Non-Binary Pronouns in Contemporary Chinese

There isn’t a universally agreed-upon non-binary third person pronoun among Chinese-speaking transgender communities, but there are candidates. Some have replaced the radicals of 人 and 女 with X, making a new word “x也.” This is a viable option once font major software companies add it to the list of Chinese characters, but this would have to be a top down process since all tech companies in China have to answer to the government.

Inventing new non-binary pronouns in Chinese

The Transgender Resource Center in Hong Kong advocates using “TA,” also pronounced “tā,” as the non-binary pronoun in Mandarin Chinese. The origin of “TA” as a gender-neutral pronoun is rather obscure. It is speculated that “TA” emerged as internet slang for contexts where gender information is considered either irrelevant or too revealing. Merits of this candidate include its pronunciation — identical to that of male and female third-person pronouns. In addition, many Chinese netizens already use it.

As much as “TA” is a sound candidate, it comes with several challenges. The first challenge is its register: “TA” is internet slang absent from formal discourse. A second challenge is its linguistic origins: “TA” is not a Chinese character. The third and perhaps most serious challenge is that while Chinese netizens use it extensively, we cannot say for certain that “TA” is the preferred pronoun of the majority of non-binary Chinese people. This is partly because the development of their communities is still relatively nascent.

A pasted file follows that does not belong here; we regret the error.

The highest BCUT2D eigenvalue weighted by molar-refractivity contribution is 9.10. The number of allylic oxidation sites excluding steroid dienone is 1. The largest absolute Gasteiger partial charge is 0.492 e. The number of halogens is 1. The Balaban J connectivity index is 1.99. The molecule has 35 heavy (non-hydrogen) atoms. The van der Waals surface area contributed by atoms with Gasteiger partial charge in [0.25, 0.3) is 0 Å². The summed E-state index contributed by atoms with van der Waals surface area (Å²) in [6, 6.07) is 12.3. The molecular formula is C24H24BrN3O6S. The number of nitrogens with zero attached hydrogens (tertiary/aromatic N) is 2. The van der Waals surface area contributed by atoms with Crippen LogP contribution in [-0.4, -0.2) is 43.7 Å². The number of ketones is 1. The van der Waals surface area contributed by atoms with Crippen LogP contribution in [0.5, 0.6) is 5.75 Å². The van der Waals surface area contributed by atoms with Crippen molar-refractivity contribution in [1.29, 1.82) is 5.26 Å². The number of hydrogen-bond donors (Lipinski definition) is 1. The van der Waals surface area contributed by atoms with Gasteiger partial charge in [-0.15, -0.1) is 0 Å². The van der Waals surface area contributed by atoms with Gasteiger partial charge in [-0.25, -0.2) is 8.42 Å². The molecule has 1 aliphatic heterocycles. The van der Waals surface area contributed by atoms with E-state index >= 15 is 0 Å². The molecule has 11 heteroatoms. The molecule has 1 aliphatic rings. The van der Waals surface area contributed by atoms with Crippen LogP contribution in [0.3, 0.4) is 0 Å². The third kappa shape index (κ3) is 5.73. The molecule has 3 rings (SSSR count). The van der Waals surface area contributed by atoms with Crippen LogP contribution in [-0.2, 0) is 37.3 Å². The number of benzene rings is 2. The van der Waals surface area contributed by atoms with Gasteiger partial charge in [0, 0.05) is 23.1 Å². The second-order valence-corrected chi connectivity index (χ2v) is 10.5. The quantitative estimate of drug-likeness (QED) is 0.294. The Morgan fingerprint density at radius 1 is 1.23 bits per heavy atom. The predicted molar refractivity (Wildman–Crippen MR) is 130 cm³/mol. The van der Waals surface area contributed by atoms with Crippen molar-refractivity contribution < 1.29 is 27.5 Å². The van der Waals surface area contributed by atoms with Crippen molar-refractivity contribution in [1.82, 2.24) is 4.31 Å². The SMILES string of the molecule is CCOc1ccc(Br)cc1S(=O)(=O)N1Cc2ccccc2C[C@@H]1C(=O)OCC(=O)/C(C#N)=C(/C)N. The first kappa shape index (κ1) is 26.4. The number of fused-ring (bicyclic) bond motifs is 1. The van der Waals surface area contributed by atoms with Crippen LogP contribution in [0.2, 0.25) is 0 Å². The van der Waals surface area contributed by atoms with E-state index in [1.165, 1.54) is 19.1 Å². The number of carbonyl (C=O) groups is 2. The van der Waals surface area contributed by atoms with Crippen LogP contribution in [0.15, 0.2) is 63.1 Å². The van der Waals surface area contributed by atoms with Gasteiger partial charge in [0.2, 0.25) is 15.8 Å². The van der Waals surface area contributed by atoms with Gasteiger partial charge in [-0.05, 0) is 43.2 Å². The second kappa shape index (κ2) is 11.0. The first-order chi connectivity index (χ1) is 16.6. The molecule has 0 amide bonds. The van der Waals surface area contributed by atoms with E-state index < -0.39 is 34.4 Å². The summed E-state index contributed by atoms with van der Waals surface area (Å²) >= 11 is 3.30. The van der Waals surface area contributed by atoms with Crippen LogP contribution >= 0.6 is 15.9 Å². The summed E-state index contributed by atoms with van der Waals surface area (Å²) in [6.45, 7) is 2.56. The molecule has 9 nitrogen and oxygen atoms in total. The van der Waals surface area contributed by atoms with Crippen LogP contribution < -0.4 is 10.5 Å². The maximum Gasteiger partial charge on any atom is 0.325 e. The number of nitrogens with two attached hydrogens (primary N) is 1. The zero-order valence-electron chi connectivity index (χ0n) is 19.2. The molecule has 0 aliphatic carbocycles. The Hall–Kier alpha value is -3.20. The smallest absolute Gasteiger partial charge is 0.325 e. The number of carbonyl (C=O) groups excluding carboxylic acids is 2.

If non-binary Chinese communities have not reached a consensus on their preferred pronouns, no foreign agent is in the position to tell them what to use. The tricky part is that requiring non-binary pronouns to be localized into Chinese is akin to seeking a solution where one does not exist.

Advocates of gender-neutral pronouns often argue that the binary understanding of gender is associated with Western colonialism. The problem of requiring non-Western languages, like Chinese, to adopt gender-inclusive language, is that it compels other cultures to confront their own treatment of non-binary persons, which can be an invasive process. Given that domestic LGBTQ+ rights groups in China are already at risk of being branded as agents of foreign influence, businesses that intend to profit from the Chinese market cannot bear the risk of being charged as Western agents working to subvert the nation’s values and social order. After all, if the Chinese government ever decides to add LGBTQ+ to its ban-list, companies would face the dilemma of either giving up their profits in China or dropping LGBTQ+ content but alienating customers from other locales.

But What If I Need My Content Localized?

There is a way out of this dilemma: allow users to customize their own pronouns, especially when the local audience has not developed any definitive pronouns. One concern is that trolls might abuse this mechanism. But trolls have been abusing self-naming mechanisms forever, and the gaming industry has developed mitigating practices that may help when it comes to customizing pronouns. In the end, we must be versatile when it comes to solving dilemmas in the language industry.




William Dan
William Dan is an MA student at the Middlebury Institute of International Studies, where he studies Translation and Localization Management. Unlike many in the language industry who describe themselves as language nerds, he thinks of himself as more of an "ideas person" because of his long-standing interest in political theory and intellectual history.